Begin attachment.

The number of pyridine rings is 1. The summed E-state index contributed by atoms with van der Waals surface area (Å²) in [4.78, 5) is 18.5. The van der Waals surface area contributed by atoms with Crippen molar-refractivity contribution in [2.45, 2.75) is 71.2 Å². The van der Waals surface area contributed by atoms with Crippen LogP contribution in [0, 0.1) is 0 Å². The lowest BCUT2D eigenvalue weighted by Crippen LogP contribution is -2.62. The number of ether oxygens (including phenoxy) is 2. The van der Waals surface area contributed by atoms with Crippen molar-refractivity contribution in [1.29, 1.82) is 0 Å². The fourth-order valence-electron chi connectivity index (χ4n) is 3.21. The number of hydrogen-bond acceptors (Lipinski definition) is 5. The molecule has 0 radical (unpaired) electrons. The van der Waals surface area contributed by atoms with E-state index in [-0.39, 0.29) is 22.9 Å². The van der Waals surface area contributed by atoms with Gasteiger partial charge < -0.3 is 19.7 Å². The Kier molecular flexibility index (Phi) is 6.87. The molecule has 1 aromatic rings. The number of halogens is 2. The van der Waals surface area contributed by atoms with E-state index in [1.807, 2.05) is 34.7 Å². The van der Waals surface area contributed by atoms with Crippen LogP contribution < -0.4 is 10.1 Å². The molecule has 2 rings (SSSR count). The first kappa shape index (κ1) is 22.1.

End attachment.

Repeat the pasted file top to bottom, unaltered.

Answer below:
The number of pyridine rings is 1. The summed E-state index contributed by atoms with van der Waals surface area (Å²) in [4.78, 5) is 18.5. The van der Waals surface area contributed by atoms with Crippen molar-refractivity contribution in [2.45, 2.75) is 71.2 Å². The van der Waals surface area contributed by atoms with Crippen LogP contribution in [0, 0.1) is 0 Å². The lowest BCUT2D eigenvalue weighted by Crippen LogP contribution is -2.62. The number of ether oxygens (including phenoxy) is 2. The van der Waals surface area contributed by atoms with Crippen molar-refractivity contribution in [1.29, 1.82) is 0 Å². The fourth-order valence-electron chi connectivity index (χ4n) is 3.21. The number of hydrogen-bond acceptors (Lipinski definition) is 5. The molecule has 0 radical (unpaired) electrons. The van der Waals surface area contributed by atoms with E-state index in [-0.39, 0.29) is 22.9 Å². The van der Waals surface area contributed by atoms with Gasteiger partial charge < -0.3 is 19.7 Å². The Kier molecular flexibility index (Phi) is 6.87. The molecule has 1 aromatic rings. The number of halogens is 2. The van der Waals surface area contributed by atoms with E-state index in [1.807, 2.05) is 34.7 Å². The van der Waals surface area contributed by atoms with Crippen LogP contribution < -0.4 is 10.1 Å². The molecule has 2 rings (SSSR count). The first kappa shape index (κ1) is 22.1.